It is common to say that “Love is the most powerful force in the Universe.” It is part of romantic philosophy (if there is such a thing). It is often thought of as Christian. And perhaps it is. God is greater than the Universe. Since God can be characterized by love, then love in some sense can be seen in those lights.
I don’t think I have the expertise to give a definitive answer to the above statement. But I feel pretty confident that the following statement is true: “Hateful Words are more powerful than Loving Words.”
If you are not sure of this… feel free to try this experiment. If you have a loved one (spouse, son, daughter, parent, fiance’, best friend), start tomorrow morning with the statement, “____, I wanted to tell you that I really hate you.” The next day, start the day with “_____, I wanted to tell you that I really love you.” To make it a fair experiment, make sure that your attitude/emotions match the words you give. No irony, no cancellation or explanation of statements later. See the effects of the statements. Effectivity is essentially the power of the statements.
You might feel that this test is rigged since you are already dealing with a loved one. If you want a more reliable test, try the same on two other people, one a person that you hate (or at least strongly dislike) and one for whom you have ambivalence.
Since, you have not done the test yet, I don’t know what results you will get (perhaps you won’t even do the test… and that is okay… maybe for the best). However, in group dynamics it is found that positive supportive words are needed more than negative critical words. A healthy, functioning group should have around 5 times as many positive statements as negative statements. As one approaches 3 to 1 ratio things are becoming risky. Well before one gets to 1 positive to 1 negative, things start to fall apart. Any group, partnership, or marraige that has equal amount of positive and negative statements is in deep trouble. This suggests two important thoughts.
1. Negative statements have a stronger effect on a person than do positive statements. This suggests that they should be used more carefully and rarely.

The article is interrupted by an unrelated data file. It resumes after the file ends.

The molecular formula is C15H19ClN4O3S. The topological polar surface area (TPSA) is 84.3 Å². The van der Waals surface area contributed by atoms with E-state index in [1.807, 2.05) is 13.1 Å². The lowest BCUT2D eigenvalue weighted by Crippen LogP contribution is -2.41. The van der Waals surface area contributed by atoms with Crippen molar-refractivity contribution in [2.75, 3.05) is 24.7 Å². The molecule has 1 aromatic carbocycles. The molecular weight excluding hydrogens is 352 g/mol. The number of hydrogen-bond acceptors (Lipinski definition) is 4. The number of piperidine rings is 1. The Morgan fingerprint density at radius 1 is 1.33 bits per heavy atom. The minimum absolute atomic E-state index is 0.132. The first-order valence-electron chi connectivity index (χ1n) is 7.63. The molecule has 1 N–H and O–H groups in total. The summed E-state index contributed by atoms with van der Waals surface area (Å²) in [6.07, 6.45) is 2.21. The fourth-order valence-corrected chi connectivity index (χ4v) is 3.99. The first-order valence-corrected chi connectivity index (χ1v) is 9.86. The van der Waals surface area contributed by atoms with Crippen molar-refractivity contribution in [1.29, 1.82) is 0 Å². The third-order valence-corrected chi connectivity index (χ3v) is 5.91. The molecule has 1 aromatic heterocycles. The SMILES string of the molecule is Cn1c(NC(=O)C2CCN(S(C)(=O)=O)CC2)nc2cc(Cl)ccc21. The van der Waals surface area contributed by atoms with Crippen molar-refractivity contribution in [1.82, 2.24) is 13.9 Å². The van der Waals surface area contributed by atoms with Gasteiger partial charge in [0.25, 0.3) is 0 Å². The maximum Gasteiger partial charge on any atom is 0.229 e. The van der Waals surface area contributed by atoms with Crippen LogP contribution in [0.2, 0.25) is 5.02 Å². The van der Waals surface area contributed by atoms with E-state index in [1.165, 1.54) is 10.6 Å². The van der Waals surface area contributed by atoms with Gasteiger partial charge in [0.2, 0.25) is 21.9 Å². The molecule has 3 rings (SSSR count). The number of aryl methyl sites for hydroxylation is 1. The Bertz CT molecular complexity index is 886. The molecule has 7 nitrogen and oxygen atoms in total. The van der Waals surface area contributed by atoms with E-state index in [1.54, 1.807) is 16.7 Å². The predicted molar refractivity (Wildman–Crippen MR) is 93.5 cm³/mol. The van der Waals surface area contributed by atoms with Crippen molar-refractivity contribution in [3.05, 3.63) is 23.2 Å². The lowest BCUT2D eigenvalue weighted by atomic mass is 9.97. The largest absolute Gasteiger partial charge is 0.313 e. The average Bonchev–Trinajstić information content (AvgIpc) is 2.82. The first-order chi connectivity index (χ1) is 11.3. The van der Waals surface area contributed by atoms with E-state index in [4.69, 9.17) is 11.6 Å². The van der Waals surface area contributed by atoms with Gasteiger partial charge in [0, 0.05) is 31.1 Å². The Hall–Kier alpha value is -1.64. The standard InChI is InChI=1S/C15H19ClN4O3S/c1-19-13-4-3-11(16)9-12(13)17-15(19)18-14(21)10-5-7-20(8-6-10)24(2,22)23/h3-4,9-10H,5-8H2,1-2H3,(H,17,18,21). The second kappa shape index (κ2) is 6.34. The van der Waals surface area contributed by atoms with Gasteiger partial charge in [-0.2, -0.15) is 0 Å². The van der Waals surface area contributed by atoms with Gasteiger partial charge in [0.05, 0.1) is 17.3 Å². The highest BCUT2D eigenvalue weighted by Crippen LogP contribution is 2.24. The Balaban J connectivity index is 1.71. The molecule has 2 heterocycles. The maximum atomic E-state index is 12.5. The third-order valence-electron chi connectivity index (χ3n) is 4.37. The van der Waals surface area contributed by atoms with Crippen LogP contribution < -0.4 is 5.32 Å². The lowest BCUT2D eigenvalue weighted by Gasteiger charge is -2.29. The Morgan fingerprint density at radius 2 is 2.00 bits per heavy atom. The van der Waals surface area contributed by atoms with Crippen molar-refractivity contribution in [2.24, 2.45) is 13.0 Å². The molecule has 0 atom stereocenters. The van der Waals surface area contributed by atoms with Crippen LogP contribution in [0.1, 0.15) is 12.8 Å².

2. Some negative statements are needed. Negative statements, being more powerful, are a greater impetus for change. Positive statements are more likely to maintain some status quo (but not always, of course).
The church (any church) must provide some negative commentary on the society around it or it has no countercultural power… it provides no visible contrast. A church that gives no negative commentary will be seen as accommodating, and maybe even supporting, cultural problems. Some churches have chosen not to talk about sin or social justice… because it sounds negative. But some negative is needed… can hardly be salt and light in a world without some genuine critique of the world systems. However, the positive statements must greatly outweigh the negative. For the church to be seen as a loving place, it must be demonstrate loving words far more often than negative words. If it fails to do that (consider the example of “Westboro Baptist Church” for a church that appears to be only hateful because so much of what it talks about is hateful in tone and content) the church provides nothing that decorates the Gospel of Christ (recalling Titus 2:10).
Churches and Missions must balance their role of loving positive statements with loving negative statements. But the balance must be strongly towards the positive because of the power of negative words. With a healthy balance (maybe 5 positive supportive acts or statements for ever 1 negative) the church can be seen as a loving, supportive, Christlike place, while still challenging that which is wrong around them.
- I Don’t Want to Hate the Church (thedrum.typepad.com)
- Tim Keller – Humble Cultural Engagement (rodiagnusdei.wordpress.com)